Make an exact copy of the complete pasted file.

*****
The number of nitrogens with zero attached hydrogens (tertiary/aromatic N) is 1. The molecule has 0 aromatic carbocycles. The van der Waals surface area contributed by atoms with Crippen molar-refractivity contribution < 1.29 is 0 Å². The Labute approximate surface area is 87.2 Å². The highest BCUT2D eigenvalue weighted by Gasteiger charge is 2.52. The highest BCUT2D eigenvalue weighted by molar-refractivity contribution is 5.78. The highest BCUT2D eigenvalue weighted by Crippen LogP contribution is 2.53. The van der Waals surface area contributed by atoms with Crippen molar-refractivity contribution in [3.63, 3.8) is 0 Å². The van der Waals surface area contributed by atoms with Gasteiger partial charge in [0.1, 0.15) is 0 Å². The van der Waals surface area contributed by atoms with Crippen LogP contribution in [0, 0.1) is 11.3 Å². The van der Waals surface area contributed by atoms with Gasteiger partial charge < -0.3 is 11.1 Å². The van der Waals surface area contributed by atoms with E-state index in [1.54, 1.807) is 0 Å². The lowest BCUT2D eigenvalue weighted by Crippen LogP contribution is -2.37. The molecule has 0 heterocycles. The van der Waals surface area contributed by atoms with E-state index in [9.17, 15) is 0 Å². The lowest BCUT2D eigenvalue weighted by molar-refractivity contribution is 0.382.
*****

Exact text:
The number of nitrogens with zero attached hydrogens (tertiary/aromatic N) is 1. The molecule has 0 aromatic carbocycles. The van der Waals surface area contributed by atoms with Crippen molar-refractivity contribution < 1.29 is 0 Å². The Labute approximate surface area is 87.2 Å². The highest BCUT2D eigenvalue weighted by Gasteiger charge is 2.52. The highest BCUT2D eigenvalue weighted by molar-refractivity contribution is 5.78. The highest BCUT2D eigenvalue weighted by Crippen LogP contribution is 2.53. The van der Waals surface area contributed by atoms with Crippen molar-refractivity contribution in [3.63, 3.8) is 0 Å². The van der Waals surface area contributed by atoms with Gasteiger partial charge in [0.1, 0.15) is 0 Å². The van der Waals surface area contributed by atoms with Crippen LogP contribution in [0, 0.1) is 11.3 Å². The van der Waals surface area contributed by atoms with Gasteiger partial charge < -0.3 is 11.1 Å². The van der Waals surface area contributed by atoms with E-state index in [1.54, 1.807) is 0 Å². The lowest BCUT2D eigenvalue weighted by Crippen LogP contribution is -2.37. The molecule has 0 heterocycles. The van der Waals surface area contributed by atoms with E-state index in [9.17, 15) is 0 Å². The lowest BCUT2D eigenvalue weighted by molar-refractivity contribution is 0.382.